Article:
Cured Meat Ban Lifted By USDA For Some Italian Regions, New Imports Could Follow

Here's news sure to make the hearts of charcuterie fans skip a beat: The U.S. Department of Agriculture indicated Friday that it will relax a ban on Italian cured meats that has been in place for decades, beginning May 28.

According to a USDA document, the regions of Lombardia, Emilia-Romagna, Veneto and Piemonte and the provinces of Trento and Bolzano are free of swine vesicular disease (SVD), one of the health concerns behind the cured-meats ban. Authorities are satisfied that the safety measures employed by the Italian government in these areas will prevent any possible spread of the disease to the U.S.

The ban is thought to have been in place since at least the 1960s, enacted following a string of European livestock illnesses, writes The New York Times. Since then, the USDA has only allowed the importation of some cured pork products from producers that pay a hefty certification fee.

That barrier has for years deterred many smaller and artisanal companies from selling their products in the U.S., but this may now change for outfits based in the aforementioned regions. It's unclear, however, what, if any, U.S. standards these companies must meet going forward, and if they will come with a price tag.

With the move's implications still murky, it's additionally unclear what kind of meats might appear in the U.S. in the coming months.

"[It's] the beginning of a huge possibility to explore and to have high quality Italian salumi in the United States," said Dino Borri, the head buyer at Italian emporium Eataly, in an email to The Huffington Post. "But we don't know exactly what." That hasn't stopped Borri from daydreaming about a few possibilities, though. The regions affected by the eased restrictions, he explained, are "producing like the biggest quantity of salumi in Italy."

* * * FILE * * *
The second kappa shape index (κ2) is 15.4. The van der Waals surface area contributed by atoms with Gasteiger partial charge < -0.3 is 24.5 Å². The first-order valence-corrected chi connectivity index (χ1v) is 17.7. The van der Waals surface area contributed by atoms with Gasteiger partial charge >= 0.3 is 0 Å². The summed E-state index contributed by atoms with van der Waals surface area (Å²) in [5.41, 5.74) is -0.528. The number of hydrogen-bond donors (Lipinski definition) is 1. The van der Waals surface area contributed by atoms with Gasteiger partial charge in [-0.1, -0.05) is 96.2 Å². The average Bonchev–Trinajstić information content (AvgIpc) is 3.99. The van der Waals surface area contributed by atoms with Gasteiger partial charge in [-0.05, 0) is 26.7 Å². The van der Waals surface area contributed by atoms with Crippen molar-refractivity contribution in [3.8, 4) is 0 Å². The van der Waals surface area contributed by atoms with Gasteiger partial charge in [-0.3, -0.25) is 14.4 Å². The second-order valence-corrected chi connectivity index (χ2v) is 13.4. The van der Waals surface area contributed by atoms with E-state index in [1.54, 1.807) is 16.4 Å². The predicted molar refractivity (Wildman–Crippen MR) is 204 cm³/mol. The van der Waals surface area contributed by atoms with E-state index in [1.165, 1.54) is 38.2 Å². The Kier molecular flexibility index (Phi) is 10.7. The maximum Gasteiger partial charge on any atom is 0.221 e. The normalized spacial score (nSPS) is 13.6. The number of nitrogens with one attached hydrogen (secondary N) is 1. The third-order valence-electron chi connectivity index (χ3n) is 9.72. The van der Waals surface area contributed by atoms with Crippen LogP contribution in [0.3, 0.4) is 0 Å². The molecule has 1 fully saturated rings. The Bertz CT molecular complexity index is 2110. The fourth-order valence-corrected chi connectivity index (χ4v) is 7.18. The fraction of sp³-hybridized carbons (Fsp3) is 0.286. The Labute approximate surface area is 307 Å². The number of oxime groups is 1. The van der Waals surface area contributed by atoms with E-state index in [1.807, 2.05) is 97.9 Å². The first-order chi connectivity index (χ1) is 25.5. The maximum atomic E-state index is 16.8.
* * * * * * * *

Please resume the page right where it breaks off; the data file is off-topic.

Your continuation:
Borri has his eye on two types of coppa -- Coppa Piacentina and Coppa di Parma -- which have a history that dates back to the Middle Ages. Made from a pig's neck muscles, the meat is salted and flavored with pepper, ground cinnamon, cloves, bay seeds and nutmeg.

Borri also hopes to introduce Eataly customers to several varieties of salami -- Salame di Varzi, Salame Brianza, Salame Piacentino, Salame Cacciatore, Soprèssa Vicentina and Salame Cremona -- which all vary in flavor by their regions of origin. They're a far cry from the Oscar Mayer products with which many Americans are familiar; these are spiced with garlic, mace, juniper berries, myrtle berries, fennel, chili pepper or red wine, and many are stuffed inside gut cases.

Then there's Pancetta Piacentina, which Borri said is made with meat from the marbled front portion of a pig's ribs. Salted by hand and left to cure for at least two months, the flavorful product can be used as a base for myriad Italian recipes.

Finally, Borri wants to acquaint Americans with Culatello di Zibello, a salted and tied portion of a pig's upper leg cured for a whole year. It's a famous product of Zibello and other areas in the Parma lowlands, which are in the Emilia-Romagna region of Italy, and this meat's origin story is something of a local legend. "In the 14th century, a clumsy norcino (pork butcher -- specialized in curing and preserving pork meat) incorrectly deboned a prosciutto and, to solve the problem, salted and matured the meat," Borri explained.

Borri is waiting until May 28 to see if his wish list pans out, but cured meat enthusiasts will have a while longer to wait until the meats (hopefully) show up at Eataly's Cheese & Salumi counter. New items could appear as early as June, he said, but as late as October, or beyond.

UPDATE 5/1: Workabeba Yigzaw, a USDA public affairs specialist, offered further insight into the new rule in an email to The Huffington Post:

In terms of importation, this rule means that pork and pork products from the identified regions in Italy will now be approved for import into the United States, because those areas are now recognized as free of SVD. They are no longer required to be cured for 400 days, per the previous regulations that were in place to mitigate for SVD. They will still have to meet the export requirements, such as coming from a facility that has been approved by USDA’s Food Safety and Inspection Service (FSIS).



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